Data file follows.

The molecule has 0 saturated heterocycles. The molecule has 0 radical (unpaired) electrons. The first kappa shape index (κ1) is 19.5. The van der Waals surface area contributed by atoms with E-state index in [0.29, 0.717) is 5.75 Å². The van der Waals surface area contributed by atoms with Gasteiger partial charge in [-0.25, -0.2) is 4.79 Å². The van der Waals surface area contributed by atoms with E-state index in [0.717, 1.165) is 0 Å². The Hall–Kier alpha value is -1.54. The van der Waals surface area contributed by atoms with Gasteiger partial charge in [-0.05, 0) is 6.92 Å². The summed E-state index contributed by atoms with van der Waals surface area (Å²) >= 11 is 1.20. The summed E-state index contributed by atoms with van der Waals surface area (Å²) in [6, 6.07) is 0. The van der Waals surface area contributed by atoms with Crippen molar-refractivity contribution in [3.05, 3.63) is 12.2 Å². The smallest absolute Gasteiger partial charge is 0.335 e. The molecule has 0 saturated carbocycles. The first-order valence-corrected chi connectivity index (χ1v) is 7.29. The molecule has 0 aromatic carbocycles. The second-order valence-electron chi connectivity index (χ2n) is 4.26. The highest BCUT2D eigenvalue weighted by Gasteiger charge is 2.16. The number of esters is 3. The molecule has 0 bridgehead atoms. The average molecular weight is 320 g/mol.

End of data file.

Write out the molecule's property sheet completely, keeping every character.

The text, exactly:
The molecule has 0 saturated heterocycles. The molecule has 0 radical (unpaired) electrons. The first kappa shape index (κ1) is 19.5. The van der Waals surface area contributed by atoms with E-state index in [0.29, 0.717) is 5.75 Å². The van der Waals surface area contributed by atoms with Gasteiger partial charge in [-0.25, -0.2) is 4.79 Å². The van der Waals surface area contributed by atoms with E-state index in [0.717, 1.165) is 0 Å². The Hall–Kier alpha value is -1.54. The van der Waals surface area contributed by atoms with Gasteiger partial charge in [-0.05, 0) is 6.92 Å². The summed E-state index contributed by atoms with van der Waals surface area (Å²) >= 11 is 1.20. The summed E-state index contributed by atoms with van der Waals surface area (Å²) in [6, 6.07) is 0. The van der Waals surface area contributed by atoms with Crippen molar-refractivity contribution in [3.05, 3.63) is 12.2 Å². The smallest absolute Gasteiger partial charge is 0.335 e. The molecule has 0 saturated carbocycles. The first-order valence-corrected chi connectivity index (χ1v) is 7.29. The molecule has 0 aromatic carbocycles. The second-order valence-electron chi connectivity index (χ2n) is 4.26. The highest BCUT2D eigenvalue weighted by Gasteiger charge is 2.16. The number of esters is 3. The molecule has 0 bridgehead atoms. The average molecular weight is 320 g/mol.